Samsung also has you covered in the side-by-side fridge range. Not only are these fridges ultra-convenient with generally larger freezer volumes, they are generally more feature-packed and larger overall. Take for example the 603L model (SRS603HLS) featured in the video above. Its massive capacity makes it suitable for the whole family. Its key features are:
- Myriad flexible shelving solutions
- 239L freezer, and 364L fridge
- Easy-access drinks hatch at the front of the fridge
- LED lighting and larger crisper bins for food that’s easy to store and find
With this impressive range of features, it’s also no shocker when it comes to the price – expect to pay around $1,900, which is great value for a fridge of this size. Its energy-efficiency isn’t outstanding, and that’s to be expected; it’s rated at 2.5-stars, and it’ll consume 600kWh. This could subsequently result in electricity costs of around $198 for the year.
French Door Fridges
If you’re after the ultimate in refrigeration, then look no further than a French door fridge. They tend to be the most feature-packed, but also the most expensive. Samsung also offers a large range of French door fridges, like the 680L unit (SRF679SWLS) pictured. It costs about $4,800, and with this money you’d expect a large range of features:
- Four-door fridge. Main fridge is 387L; mid-drawer divider is 87L and is for extra fruits, veggies and snacks. The freezer drawer is 206L, making it handy for bulk meat storage.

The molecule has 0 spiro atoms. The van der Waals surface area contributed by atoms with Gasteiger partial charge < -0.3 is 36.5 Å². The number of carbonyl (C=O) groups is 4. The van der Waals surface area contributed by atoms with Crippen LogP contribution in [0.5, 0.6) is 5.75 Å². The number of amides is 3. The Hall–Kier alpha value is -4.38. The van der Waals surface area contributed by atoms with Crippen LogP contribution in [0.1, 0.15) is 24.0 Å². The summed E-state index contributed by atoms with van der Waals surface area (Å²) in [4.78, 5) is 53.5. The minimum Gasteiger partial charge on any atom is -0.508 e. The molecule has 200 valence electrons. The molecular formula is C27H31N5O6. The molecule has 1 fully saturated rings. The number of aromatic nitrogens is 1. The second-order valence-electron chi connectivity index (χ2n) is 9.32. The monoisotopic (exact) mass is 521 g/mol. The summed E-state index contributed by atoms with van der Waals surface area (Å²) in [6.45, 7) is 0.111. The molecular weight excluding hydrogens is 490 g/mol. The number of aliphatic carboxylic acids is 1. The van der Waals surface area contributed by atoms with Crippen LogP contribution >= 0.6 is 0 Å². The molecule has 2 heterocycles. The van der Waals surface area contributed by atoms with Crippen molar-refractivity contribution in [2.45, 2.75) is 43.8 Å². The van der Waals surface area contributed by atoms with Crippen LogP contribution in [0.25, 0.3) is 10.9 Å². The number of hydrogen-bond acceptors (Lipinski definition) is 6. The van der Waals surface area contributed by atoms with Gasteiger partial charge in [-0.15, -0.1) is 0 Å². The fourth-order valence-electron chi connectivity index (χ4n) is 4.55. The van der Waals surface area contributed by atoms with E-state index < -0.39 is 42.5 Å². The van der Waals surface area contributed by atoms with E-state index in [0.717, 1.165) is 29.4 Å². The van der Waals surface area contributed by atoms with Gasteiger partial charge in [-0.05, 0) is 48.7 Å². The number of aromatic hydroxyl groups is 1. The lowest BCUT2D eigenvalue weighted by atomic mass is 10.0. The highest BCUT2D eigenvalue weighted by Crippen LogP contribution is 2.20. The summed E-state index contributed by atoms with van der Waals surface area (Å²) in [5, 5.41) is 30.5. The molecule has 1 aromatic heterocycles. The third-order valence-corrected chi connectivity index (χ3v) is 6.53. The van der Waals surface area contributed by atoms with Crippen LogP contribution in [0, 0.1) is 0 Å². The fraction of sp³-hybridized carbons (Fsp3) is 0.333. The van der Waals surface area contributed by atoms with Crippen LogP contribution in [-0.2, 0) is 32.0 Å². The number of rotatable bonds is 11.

- Ice maker
- Large range of flexible shelving and crispers for the ultimate in food storage
With this multi-zone design, you are afforded greater flexibility and control over how your foods are stored. With a fridge this size, its power consumption isn’t too bad; it’s rated 2.5 stars for energy-efficiency, and it consumes 585kWh. This would result in electricity costs of $193 for the year. If you’re serious about your fridge then this beauty might just be on your list.
Is a Samsung fridge worth the money?
Samsung has a large range of fridges across a range of different price points, so chances are there’s a fridge out there that’s right for you and your budget. As they scored four-stars across the board in our Customer Satisfaction Ratings, you can expect a Samsung fridge to be your noble steed for quite some time.
Understandably, however, their most impressive fridges also fetch the highest price tags. The French door fridge above, for example, costs a pretty penny at close to $5,000, and there are fridges by Samsung that exceed this amount as well. The feature-packed fridges are also not particularly energy-efficient; if you want efficiency, you’ll probably have to be steered towards a simpler bottom-mount fridge, and these are also a lot cheaper.
Overall, Samsung offers a range of fridges to suit a lot of budgets, but if you want the latest technology and features that they are known for, you’ll have to cough up a fair bit of money, and also compromise on energy-efficiency.